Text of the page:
first_imgThe Turkish Cypriot chief negotiator on Wednesday played down the prospect of a quick solution in the Cyprus peace talks with his Greek rivals, warning that the discovery of natural gas in the region was possibly more of an obstacle than of help.Kudret Ozersay was in Paris to discuss the negotiation process, with Pierre Levy, Director of the European Union Division at the French Ministry of Foreign Affairs. Greek Cypriot negotiator Andreas Mavroyianis was also due to meet Levy.“These meetings gave Mr. Levy the occasion to take stock of the negotiation process and its perspectives with its interlocutors. France’s support to the settlement of the Cyprus problem was reaffirmed,” said a statement from the ministry.Cyprus peace talks were re-launched in February but have not made much headway. US Vice President Joe Biden said in a landmark visit to Cyprus on May 22 that the leaders had agreed to speed up the slow-moving talks by meeting twice a month. They had only met one other time since the February 11 start to the talks, although they had fixed another meeting for June 2 days prior to Biden’s visit.But speaking to reporters in Paris, Ozersay said the next phase of talks was uncertain, the first time either side has warned of possible trouble ahead.“We are against the idea of talks just for talks. We don’t want to be the prisoners of that. We don’t know what will be the next stage, there isn’t a roadmap that we have agreed on,” Ozersay said.The recent discovery of natural gas under the sea between Cyprus and Israel has added a new dimension to the island’s strife and also heightened tensions between the two sides.The significance of the find has been amplified by the Ukraine crisis and its possible impact on Russian gas supplies to Europe.“The fact that one community – one of the co-owners – is treated as if they were eligible to do whatever they want about hydrocarbons without getting the consent of the other, it cannot help the Cyprus problem, on the contrary it could be a kind of obstacle,” Ozersay said.Power sharing, redrawing property boundaries and the claims of thousands of displaced persons are key issues in the conflict. Any agreement must be put to separate referendums.“Our counterpart is unwilling to accept fully the convergences that were agreed, (and) they want to change some of these convergences that were (agreed) before,” Ozersay said, declining to give specific details.“This is something disturbing for us and we’re not happy to see this.”He repeated previous claims that the Greek Cypriot side was trying to review convergences brokered in previous peace talks between 2008 and 2012 on issues such as competencies of a future Cyprus federal government and on the functioning of the economy.Ozersay said there had been broad progress on issues ranging from federal legislature to a federal judiciary and a federal police.“So far we achieved certain progress on certain issues. Is it sufficient? No.”He also said both sides had failed to agree on the fate of Varosha, the fenced-off ghost town in Famagusta. “We failed (on Varosha). I don’t want to go to more details why, but we failed,” he said.President Nicos Anastasiades wants the return of Varosha to be a confidence-building measure with discussions on that to run parallel with the negotiations for a comprehensive settlement. However the Turkish Cypriot side has made its opposition to this clear, saying Varosha would be part of an overall deal.During Biden’s visit, the US Vice President tried to help the two sides clinch a deal that would allow experts to enter Varosha and study its condition.In the build-up to his visit, reports were rife that Biden would announce a first “small” confidence-building measure on Varosha, where the US would fund a team of international experts to develop a master plan on the rejuvenation of the fenced area.When Biden met Anastasiades and Turkish Cypriot leader Dervis Eroglu last Thursday night, the dinner lasted three hours- an hour over schedule- prompting rumours agreement had been reached on opening Varosha to the experts.However, no breakthrough was announced, leaving Biden to say the US encourages the leaders to discuss a package on Varosha and Famagusta. According to Foreign Minister Ioannis Kasoulides the next day, it was not possible to agree due to certain demands of the Turkish Cypriots which were not only unacceptable but also made in bad faith, he said, adding that they wanted the inclusion of a special reference that the international experts could be foreign or Turkish Cypriot, but explicitly not Greek Cypriot.(Reporting by Reuters and Cyprus Mail staff) You May LikeLivestlyChip And Joanna’s $18M Mansion Is Perfect, But It’s The Backyard Everyone Is Talking AboutLivestlyUndoPopularEverythingColorado Mom Adopted Two Children, Months Later She Learned Who They Really ArePopularEverythingUndoKelley Blue BookYou Won’t Believe How Affordable These Ford Car Models AreKelley Blue BookUndo Pensioner dies after crash on Paphos-Polis roadUndoCruise passenger airlifted to Paphos hospitalUndoRemand for pair in alleged property fraud (Updated)Undoby Taboolaby Taboolalast_img read more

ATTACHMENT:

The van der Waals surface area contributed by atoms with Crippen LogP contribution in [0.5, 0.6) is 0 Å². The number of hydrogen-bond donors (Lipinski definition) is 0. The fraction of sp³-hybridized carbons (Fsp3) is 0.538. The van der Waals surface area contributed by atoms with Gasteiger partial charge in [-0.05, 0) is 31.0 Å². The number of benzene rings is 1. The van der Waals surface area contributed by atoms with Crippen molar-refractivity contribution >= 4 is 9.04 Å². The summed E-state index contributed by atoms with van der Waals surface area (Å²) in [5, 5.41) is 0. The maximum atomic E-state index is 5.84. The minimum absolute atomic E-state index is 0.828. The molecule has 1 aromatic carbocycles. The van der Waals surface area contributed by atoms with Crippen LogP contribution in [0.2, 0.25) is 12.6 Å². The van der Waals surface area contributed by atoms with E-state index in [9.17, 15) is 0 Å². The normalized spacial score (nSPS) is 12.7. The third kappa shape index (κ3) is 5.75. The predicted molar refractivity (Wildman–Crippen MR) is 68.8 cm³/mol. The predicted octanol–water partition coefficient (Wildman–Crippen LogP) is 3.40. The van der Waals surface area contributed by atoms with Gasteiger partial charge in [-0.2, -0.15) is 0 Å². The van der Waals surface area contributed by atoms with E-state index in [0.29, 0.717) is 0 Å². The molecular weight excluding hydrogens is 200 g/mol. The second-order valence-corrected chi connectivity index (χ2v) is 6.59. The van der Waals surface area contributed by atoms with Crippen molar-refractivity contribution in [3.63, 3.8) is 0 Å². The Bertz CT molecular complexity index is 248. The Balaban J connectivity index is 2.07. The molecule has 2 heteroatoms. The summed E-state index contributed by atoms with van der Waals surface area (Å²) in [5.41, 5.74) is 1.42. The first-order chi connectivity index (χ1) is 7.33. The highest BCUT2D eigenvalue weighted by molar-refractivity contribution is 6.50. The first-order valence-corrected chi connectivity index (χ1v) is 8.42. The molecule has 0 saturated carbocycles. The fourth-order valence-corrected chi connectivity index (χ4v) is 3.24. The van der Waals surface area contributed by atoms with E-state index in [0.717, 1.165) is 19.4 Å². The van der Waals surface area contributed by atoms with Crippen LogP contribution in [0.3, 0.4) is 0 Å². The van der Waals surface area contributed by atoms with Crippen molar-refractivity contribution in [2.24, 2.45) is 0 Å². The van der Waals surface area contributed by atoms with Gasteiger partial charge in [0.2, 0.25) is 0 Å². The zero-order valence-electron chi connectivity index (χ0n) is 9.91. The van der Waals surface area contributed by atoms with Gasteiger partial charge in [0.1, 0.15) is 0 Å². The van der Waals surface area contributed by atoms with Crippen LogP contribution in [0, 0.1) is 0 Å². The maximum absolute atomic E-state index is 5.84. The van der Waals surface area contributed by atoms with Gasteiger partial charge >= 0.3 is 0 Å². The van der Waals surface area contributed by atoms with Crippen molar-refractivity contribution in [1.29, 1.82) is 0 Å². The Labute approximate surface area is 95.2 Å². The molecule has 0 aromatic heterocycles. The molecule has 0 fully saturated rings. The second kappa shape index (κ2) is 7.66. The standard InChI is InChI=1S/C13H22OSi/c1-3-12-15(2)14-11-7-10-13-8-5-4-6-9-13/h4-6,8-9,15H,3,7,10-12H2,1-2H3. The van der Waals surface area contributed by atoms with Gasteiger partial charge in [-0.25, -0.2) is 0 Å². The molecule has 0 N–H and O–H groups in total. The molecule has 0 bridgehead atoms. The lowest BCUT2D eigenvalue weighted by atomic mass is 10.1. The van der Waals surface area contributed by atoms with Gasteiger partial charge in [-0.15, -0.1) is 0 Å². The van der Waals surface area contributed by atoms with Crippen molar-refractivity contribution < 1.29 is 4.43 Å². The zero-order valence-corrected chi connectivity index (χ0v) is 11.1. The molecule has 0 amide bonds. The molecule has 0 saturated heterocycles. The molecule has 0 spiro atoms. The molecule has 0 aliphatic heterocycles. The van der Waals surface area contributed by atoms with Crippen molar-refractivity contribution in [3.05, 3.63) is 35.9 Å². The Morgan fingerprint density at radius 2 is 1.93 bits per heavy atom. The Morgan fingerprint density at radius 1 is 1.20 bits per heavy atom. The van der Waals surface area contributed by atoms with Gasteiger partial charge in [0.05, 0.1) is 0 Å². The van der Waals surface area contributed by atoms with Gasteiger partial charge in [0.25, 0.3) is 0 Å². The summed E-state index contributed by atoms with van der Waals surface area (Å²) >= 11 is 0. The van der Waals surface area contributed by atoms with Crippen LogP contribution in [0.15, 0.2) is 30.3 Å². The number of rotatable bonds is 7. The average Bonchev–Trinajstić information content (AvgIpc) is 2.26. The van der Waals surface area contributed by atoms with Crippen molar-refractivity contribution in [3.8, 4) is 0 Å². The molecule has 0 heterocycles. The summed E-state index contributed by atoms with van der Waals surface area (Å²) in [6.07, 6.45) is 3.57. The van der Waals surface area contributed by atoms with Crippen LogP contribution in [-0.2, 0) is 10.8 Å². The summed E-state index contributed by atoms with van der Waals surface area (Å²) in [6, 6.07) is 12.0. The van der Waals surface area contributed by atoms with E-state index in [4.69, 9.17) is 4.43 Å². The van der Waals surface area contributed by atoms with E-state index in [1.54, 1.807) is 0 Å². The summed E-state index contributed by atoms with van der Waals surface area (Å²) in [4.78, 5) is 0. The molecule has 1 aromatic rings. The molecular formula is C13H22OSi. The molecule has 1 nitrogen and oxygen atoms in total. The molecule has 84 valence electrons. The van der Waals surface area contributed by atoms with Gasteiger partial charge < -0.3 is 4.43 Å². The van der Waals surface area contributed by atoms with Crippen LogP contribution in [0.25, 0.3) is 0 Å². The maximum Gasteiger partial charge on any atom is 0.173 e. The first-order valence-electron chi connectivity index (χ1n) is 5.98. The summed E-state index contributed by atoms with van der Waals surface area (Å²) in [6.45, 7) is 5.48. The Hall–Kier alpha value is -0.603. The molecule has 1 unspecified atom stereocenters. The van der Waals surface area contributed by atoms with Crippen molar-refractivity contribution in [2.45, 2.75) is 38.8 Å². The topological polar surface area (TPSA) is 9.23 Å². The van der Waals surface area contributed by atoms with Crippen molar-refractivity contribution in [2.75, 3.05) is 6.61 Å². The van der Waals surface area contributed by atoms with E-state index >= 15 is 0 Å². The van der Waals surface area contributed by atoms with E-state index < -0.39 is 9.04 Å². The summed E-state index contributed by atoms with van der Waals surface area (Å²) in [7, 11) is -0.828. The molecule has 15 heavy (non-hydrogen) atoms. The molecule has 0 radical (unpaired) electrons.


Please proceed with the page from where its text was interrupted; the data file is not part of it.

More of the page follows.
Fluctuating temperatures to continue showers forecast